November 05, 2019
It's not easy camping outdoors, that too for an indefinite period, which is why participants of the 'Azadi March' came prepared with solar panels to Islamabad's H-9 area.
The equipment ensures that their stay at the dharna remains comfortable without them having to ask the government for any machinery in order to keep their gadgets charged.
The Jamiat Ulema-i-Islam Fazl (JUI-F) supporters — many of whom have arrived from other cities — have brought along solar panels with them to charge their cell phones and to light emergency lights at night. Several people in the 'Azadi March' arrived from Khyber Pakhtunkhwa in 10-member teams, similar to the pattern of Tableeghi Jamaat and brought enough gadgets and necessities to spend more than three to seven days at the sit-in.
Azadi March participants charge their phones at the protest site. — Photo provided by Javed Hussain
Each team has its own solar panel. Those participants who did not bring one can borrow the panels from other teams.
"We arrived from Bannu and it will be easy for us to charge the mobile phone for our team," said Muhammad Hanif, a participant of the JUI-F sit-in.
He said that the solar panel could charge five cell phones at a time.
"We did not charge any fee from others for charging the cell phones from the participants as we came here for a cause — to get the resignation of the government who had been formed through rigged elections," he said.
Sajjad Khan, a participant from Peshawar, said that he and his companions brought the solar panels as there were reports that the government would not provide any electricity to the participants of the 'Azadi March'. The JUI-F leaders had also directed workers and supporters to make arrangements in this regard.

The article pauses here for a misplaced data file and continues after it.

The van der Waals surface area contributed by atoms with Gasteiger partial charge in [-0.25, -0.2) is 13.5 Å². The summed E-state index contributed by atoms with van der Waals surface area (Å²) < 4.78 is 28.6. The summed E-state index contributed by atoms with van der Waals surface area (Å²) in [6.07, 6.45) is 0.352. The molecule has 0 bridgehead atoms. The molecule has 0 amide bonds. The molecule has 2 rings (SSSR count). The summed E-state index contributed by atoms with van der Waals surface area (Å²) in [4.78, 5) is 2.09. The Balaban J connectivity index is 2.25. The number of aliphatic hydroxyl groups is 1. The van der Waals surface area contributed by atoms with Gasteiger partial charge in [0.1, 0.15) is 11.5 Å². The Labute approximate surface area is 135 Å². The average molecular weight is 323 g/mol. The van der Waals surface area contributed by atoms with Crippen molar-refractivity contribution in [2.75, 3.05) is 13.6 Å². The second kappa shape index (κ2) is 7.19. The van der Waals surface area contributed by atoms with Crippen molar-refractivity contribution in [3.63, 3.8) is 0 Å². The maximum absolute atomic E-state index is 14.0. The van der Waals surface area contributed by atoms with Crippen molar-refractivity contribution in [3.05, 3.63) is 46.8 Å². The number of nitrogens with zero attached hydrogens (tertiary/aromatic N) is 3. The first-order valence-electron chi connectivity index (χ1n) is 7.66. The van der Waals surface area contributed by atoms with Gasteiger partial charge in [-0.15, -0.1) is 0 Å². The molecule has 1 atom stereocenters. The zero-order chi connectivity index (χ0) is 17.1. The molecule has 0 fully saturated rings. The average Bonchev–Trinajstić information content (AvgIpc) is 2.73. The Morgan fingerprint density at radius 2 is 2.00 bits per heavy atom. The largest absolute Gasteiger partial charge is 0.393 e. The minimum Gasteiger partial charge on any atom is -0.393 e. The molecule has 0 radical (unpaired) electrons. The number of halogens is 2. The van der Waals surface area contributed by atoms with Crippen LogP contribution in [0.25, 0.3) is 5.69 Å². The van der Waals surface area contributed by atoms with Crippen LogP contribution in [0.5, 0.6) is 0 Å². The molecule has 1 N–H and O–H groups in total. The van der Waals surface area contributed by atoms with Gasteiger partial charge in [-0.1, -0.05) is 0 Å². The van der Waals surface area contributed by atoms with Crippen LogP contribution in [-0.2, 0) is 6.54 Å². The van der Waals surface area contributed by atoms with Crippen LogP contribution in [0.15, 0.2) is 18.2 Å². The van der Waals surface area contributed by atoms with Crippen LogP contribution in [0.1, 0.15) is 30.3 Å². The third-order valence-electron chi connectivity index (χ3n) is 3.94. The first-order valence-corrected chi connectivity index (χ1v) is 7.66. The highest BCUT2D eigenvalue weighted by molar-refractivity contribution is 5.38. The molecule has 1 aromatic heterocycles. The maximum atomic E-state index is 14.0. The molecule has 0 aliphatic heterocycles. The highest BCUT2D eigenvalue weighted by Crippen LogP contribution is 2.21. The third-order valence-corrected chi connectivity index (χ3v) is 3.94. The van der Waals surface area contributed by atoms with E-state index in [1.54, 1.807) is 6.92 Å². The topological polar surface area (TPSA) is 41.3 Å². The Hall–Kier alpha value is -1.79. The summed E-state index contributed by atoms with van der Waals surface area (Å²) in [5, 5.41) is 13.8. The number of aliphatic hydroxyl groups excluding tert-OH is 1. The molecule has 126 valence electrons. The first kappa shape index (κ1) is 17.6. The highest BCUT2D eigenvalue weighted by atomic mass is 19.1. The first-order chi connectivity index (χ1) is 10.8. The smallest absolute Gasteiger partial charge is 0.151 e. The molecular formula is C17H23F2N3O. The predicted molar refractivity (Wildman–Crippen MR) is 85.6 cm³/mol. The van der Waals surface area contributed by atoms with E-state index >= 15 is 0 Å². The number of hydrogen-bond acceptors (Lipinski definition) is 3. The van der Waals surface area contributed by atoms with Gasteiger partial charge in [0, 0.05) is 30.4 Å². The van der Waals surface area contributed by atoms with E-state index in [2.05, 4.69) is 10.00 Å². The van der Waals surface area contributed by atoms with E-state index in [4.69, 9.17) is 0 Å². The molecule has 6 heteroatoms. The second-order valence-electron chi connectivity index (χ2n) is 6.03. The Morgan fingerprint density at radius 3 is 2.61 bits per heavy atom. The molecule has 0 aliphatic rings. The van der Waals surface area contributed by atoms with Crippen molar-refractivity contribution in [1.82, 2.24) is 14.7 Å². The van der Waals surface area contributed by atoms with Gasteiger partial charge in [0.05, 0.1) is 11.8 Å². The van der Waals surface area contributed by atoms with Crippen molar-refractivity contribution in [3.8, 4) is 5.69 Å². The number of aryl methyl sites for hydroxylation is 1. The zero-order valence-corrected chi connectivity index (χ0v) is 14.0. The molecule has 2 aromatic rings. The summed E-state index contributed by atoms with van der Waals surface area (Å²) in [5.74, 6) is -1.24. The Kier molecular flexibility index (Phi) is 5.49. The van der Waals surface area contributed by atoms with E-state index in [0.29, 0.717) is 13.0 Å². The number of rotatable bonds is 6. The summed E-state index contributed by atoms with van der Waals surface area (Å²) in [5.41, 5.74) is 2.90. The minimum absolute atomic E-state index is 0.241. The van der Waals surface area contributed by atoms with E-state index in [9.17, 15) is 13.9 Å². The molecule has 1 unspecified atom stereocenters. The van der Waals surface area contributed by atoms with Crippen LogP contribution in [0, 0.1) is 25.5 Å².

Khan said that cell phones were important in order to keep in touch with relatives and family members. However, participants were unable to access the internet, as services in the area have been suspended.
He said that internet was available when the participants arrived in the capital on Thursday evening. But later, he alleged, the government suspended internet services in the area so the people would not upload videos or pictures of the public meeting on social media.
Mohammad Tayyab, another participant, said: "We are peaceful and brought our own gadgets; [we] did not steal any electricity of the government."
He said that it was an old perception that seminary students or scholars did not know how to use modern technology or that they were averse to its applications and explained: "We are against using technology for evil purposes."